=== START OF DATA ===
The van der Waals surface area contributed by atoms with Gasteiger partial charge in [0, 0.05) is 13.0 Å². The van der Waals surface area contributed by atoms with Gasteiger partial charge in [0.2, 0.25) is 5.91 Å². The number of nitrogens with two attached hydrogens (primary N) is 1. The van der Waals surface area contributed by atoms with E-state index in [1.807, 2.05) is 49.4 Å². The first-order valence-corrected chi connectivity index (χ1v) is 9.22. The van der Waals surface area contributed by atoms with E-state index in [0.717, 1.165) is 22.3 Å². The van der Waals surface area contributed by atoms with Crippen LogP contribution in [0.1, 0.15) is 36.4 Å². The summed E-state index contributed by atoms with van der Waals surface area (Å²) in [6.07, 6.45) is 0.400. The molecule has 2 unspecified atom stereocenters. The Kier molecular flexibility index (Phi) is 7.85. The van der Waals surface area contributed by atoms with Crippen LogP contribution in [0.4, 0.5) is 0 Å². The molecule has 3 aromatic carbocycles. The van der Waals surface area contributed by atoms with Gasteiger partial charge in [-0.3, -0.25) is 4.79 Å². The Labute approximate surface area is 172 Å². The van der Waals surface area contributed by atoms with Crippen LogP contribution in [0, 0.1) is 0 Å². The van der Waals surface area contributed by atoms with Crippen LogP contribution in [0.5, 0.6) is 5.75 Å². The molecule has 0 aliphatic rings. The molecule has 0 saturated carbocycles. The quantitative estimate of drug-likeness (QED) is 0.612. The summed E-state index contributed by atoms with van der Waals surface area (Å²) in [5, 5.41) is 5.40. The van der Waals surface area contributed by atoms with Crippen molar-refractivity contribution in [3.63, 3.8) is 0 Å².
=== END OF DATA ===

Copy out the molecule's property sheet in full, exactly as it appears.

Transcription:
The van der Waals surface area contributed by atoms with Gasteiger partial charge in [0, 0.05) is 13.0 Å². The van der Waals surface area contributed by atoms with Gasteiger partial charge in [0.2, 0.25) is 5.91 Å². The number of nitrogens with two attached hydrogens (primary N) is 1. The van der Waals surface area contributed by atoms with E-state index in [1.807, 2.05) is 49.4 Å². The first-order valence-corrected chi connectivity index (χ1v) is 9.22. The van der Waals surface area contributed by atoms with E-state index in [0.717, 1.165) is 22.3 Å². The van der Waals surface area contributed by atoms with Crippen LogP contribution in [0.1, 0.15) is 36.4 Å². The summed E-state index contributed by atoms with van der Waals surface area (Å²) in [6.07, 6.45) is 0.400. The molecule has 2 unspecified atom stereocenters. The Kier molecular flexibility index (Phi) is 7.85. The van der Waals surface area contributed by atoms with Crippen LogP contribution in [0.4, 0.5) is 0 Å². The molecule has 3 aromatic carbocycles. The van der Waals surface area contributed by atoms with Gasteiger partial charge in [-0.3, -0.25) is 4.79 Å². The Labute approximate surface area is 172 Å². The van der Waals surface area contributed by atoms with Crippen LogP contribution in [0, 0.1) is 0 Å². The van der Waals surface area contributed by atoms with Crippen LogP contribution in [0.5, 0.6) is 5.75 Å². The molecule has 0 aliphatic rings. The molecule has 0 saturated carbocycles. The quantitative estimate of drug-likeness (QED) is 0.612. The summed E-state index contributed by atoms with van der Waals surface area (Å²) in [5, 5.41) is 5.40. The van der Waals surface area contributed by atoms with Crippen molar-refractivity contribution in [3.63, 3.8) is 0 Å².